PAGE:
The big law firms are quaking in their boots as cut price competitors steal market share
The days of shelling out $350 to $1000 an hour for a lawyer – plus $1 for every page photocopied by their minimum-wage-earning admin assistant – may soon be at an end. The legal sector is facing disruptive threats that are turning business models upside down.
“Across many industries we’re seeing the simpler, lower-value activities digitally disrupted,” says Wallace Fan, one of the three co-founders of Greatwill, an app that allows people to tap out their last will and testament on their mobile devices.
“Almost half of all Australians pass away without a valid will and that’s not just because we don’t want to contemplate dying,” says Fan. “It’s time-consuming and expensive to meet with a lawyer. With our app there is an initial charge of $40 for the will and an annual stewardship fee of $4.99. Users enter all the standard information but there are lots of added features.
“You can record a video of yourself to be played after you’ve gone, you can make as many changes as you like whenever you like to your will at no extra cost, and everything is time-stamped and stored in our secure digital archive. We email users periodically and if we repeatedly fail to get a response we contact their executor. We ask the executor to check on the user and remind them that, if it’s required, we have the most up-to-date of their will available.”
Fan and his partners plan to have 25,000 Australian customers signed up to Greatwill by the end of the year before they expand into Commonwealth countries with similar legal systems and, ultimately, huge markets such as China. “We’re also looking into adding additional documents, such as advance care planning and enduring power of attorney, to Greatwill,” Fan says.
After working as a globetrotting legal counsel for international companies and “emailing clients from my laptop in cafes from Paris to Dubai”, Katie Richards set up Virtual Legal with the intention of capitalising on all the digital world had to offer.
“Let’s say you’re considering buying a franchise,” she says. “You go to the website and choose whichever of our fixed-fee packages is appropriate.
“Then you scan and email us the relevant paperwork, which we forward to one of our team members in the Philippines. They do the basic tasks, such as inputting data and generating initial letters for review, while a lawyer in the Australian office liaises directly with you via phone or email.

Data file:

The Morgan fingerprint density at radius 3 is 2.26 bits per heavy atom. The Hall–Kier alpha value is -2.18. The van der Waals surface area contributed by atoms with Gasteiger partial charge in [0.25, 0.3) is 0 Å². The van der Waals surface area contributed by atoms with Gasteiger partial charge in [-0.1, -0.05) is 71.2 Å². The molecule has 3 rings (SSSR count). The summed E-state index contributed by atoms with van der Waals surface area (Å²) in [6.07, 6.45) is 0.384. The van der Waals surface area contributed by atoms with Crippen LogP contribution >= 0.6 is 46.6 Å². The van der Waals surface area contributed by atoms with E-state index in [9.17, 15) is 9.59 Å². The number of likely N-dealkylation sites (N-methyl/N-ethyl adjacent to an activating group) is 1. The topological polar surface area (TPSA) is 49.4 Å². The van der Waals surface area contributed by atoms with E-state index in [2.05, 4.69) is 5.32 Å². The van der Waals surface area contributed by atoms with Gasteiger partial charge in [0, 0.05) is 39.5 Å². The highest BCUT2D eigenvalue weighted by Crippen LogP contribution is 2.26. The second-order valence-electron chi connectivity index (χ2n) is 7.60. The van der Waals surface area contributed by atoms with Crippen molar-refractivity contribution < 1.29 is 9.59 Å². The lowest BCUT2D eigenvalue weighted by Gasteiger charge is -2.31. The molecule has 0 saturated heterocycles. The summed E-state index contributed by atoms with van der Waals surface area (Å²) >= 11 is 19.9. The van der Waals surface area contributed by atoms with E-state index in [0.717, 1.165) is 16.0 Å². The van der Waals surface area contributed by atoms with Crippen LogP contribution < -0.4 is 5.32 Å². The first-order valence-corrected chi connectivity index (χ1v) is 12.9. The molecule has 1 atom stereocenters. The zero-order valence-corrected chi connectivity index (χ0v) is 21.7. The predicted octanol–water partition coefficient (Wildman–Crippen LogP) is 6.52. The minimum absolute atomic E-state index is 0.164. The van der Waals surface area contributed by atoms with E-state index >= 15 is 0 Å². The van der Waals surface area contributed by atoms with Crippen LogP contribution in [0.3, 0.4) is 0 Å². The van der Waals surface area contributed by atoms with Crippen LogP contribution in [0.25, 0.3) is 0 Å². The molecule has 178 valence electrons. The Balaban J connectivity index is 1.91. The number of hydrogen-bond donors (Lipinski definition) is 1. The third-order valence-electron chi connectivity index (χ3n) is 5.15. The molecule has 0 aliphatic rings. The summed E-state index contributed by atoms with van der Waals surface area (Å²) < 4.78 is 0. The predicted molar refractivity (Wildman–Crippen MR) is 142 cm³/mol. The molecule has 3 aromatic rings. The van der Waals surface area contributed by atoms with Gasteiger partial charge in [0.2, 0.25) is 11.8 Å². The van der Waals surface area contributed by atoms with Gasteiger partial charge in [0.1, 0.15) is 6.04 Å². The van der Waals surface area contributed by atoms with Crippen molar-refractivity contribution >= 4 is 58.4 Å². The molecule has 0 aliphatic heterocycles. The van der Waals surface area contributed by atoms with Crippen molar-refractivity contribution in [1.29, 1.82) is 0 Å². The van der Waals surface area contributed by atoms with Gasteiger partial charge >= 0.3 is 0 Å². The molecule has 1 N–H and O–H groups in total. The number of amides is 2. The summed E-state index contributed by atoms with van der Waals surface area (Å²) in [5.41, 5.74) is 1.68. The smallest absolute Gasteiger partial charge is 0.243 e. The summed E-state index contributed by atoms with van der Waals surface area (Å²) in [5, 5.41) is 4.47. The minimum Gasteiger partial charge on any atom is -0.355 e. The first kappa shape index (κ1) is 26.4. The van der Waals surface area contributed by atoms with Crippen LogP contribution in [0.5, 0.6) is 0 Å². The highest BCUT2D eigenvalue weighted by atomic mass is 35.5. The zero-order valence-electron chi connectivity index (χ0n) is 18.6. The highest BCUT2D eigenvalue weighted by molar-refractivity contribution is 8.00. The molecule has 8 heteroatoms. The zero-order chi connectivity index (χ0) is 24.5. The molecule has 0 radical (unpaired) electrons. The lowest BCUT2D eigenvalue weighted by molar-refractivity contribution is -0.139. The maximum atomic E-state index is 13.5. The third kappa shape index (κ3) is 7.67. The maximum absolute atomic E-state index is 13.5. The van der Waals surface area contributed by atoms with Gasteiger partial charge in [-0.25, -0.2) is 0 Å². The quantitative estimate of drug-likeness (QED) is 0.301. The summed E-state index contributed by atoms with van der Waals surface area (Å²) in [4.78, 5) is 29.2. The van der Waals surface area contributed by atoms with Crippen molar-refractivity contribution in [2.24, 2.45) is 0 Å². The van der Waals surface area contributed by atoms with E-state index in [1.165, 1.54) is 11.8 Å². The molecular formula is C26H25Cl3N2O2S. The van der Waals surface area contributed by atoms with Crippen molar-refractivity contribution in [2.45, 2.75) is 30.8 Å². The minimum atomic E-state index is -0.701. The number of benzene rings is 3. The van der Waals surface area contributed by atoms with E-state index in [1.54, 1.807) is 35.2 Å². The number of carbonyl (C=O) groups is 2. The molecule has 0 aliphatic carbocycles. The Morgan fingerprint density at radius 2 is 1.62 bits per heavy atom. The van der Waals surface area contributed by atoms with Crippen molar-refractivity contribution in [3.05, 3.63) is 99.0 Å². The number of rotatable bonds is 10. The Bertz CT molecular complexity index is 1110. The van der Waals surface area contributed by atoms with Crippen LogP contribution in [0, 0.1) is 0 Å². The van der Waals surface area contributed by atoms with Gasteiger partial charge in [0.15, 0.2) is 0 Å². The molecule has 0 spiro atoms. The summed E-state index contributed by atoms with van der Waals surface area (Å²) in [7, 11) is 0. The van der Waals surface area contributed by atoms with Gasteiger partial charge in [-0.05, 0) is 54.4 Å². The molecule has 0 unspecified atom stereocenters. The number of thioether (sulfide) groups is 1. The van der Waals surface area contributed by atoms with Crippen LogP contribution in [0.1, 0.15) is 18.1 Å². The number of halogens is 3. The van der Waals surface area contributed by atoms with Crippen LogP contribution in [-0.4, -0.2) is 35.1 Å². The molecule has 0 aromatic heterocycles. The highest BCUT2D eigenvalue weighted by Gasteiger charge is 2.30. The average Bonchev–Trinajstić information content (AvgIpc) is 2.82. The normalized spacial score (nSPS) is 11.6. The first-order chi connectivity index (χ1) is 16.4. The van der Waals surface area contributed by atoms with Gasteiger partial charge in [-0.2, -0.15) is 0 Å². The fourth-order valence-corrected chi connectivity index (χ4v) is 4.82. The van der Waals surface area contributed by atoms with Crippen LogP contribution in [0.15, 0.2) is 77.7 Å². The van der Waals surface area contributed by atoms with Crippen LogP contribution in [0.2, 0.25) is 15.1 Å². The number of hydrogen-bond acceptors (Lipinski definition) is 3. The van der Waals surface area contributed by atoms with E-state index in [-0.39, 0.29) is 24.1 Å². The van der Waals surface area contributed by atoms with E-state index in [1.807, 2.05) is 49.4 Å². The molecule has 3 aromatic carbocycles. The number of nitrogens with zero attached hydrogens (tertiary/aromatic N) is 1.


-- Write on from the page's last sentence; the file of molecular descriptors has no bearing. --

“The pay-off for customers is that by doing things this way Virtual Legal only needs to charge around 40 per cent of what a top-tier law firm does, given we don’t have to pass on the costs of exorbitant rents and massive salaries.”
Richards plans to franchise her model to New Zealand next year and list her company by 2018. “When I went about unlearning everything I’d been taught about running a business in this industry, lots of my peers told me I was crazy. Now I get invited to give lectures to industry organisations and am constantly being asked for advice,” she laughs.
Like Richards, Andrew Mellett was determined to rip up the rule book when he started his law firm Plexus, as much to offer work-life balance to his staff as to provide reasonably priced legal services to consumers.
“All legal tasks follow the same pattern,” he observes. “A client has a problem, the lawyer collects facts about that problem, applies those facts to the law and generates an outcome, such as contract. Through clever technology, Plexus collects those facts using a smart digital form and uses a variant of artificial intelligence to apply those facts to the law in order to generate the outcome automatically. For example, Plexus’s Promotions Wizard app automates the creation of terms and conditions, as well as permits, for organisations wanting to run a competition at a third of the cost of and 95 per cent faster than the traditional method.”
While Fan, Richards and Mellett readily admit there will continue to be a market for what traditional law firms offer, and that humans still have the edge over machines on the more complicated or cutting-edge legal tasks, all believe the industry is on the cusp of a shake up that will benefit all parties on balance.
“Are accountants nostalgic for the days when they had to write everything by hand into ledgers?” asks Mellett. “And are there any fewer of them around than there used to be? Technology can facilitate lower costs and better service while delivering satisfying, well-remunerated careers to lawyers.”